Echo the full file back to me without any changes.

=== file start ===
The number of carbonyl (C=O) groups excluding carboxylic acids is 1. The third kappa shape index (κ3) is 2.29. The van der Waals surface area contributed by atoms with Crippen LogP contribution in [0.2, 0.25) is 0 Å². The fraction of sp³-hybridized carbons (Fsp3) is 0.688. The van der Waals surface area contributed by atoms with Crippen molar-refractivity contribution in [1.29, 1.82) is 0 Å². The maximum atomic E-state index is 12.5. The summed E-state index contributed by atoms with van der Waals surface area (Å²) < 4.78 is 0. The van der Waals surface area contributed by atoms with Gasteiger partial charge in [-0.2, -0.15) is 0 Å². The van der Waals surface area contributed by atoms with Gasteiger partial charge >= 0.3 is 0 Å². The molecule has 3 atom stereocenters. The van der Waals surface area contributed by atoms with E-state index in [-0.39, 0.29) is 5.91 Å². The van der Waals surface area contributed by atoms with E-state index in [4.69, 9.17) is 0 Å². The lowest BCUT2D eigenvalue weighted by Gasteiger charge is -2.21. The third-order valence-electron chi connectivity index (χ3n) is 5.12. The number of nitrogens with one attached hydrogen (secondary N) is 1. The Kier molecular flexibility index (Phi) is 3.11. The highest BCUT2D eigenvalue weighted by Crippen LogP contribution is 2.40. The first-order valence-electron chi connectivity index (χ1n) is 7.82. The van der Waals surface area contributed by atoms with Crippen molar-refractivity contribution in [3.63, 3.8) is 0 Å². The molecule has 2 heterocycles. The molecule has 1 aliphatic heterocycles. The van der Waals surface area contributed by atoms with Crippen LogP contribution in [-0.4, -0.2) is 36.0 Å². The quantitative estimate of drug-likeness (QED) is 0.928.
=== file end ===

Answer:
The number of carbonyl (C=O) groups excluding carboxylic acids is 1. The third kappa shape index (κ3) is 2.29. The van der Waals surface area contributed by atoms with Crippen LogP contribution in [0.2, 0.25) is 0 Å². The fraction of sp³-hybridized carbons (Fsp3) is 0.688. The van der Waals surface area contributed by atoms with Crippen molar-refractivity contribution in [1.29, 1.82) is 0 Å². The maximum atomic E-state index is 12.5. The summed E-state index contributed by atoms with van der Waals surface area (Å²) < 4.78 is 0. The van der Waals surface area contributed by atoms with Gasteiger partial charge in [-0.2, -0.15) is 0 Å². The van der Waals surface area contributed by atoms with Gasteiger partial charge >= 0.3 is 0 Å². The molecule has 3 atom stereocenters. The van der Waals surface area contributed by atoms with E-state index in [-0.39, 0.29) is 5.91 Å². The van der Waals surface area contributed by atoms with E-state index in [4.69, 9.17) is 0 Å². The lowest BCUT2D eigenvalue weighted by Gasteiger charge is -2.21. The third-order valence-electron chi connectivity index (χ3n) is 5.12. The number of nitrogens with one attached hydrogen (secondary N) is 1. The Kier molecular flexibility index (Phi) is 3.11. The highest BCUT2D eigenvalue weighted by Crippen LogP contribution is 2.40. The first-order valence-electron chi connectivity index (χ1n) is 7.82. The van der Waals surface area contributed by atoms with Crippen molar-refractivity contribution in [3.63, 3.8) is 0 Å². The molecule has 2 heterocycles. The molecule has 1 aliphatic heterocycles. The van der Waals surface area contributed by atoms with Crippen LogP contribution in [-0.4, -0.2) is 36.0 Å². The quantitative estimate of drug-likeness (QED) is 0.928.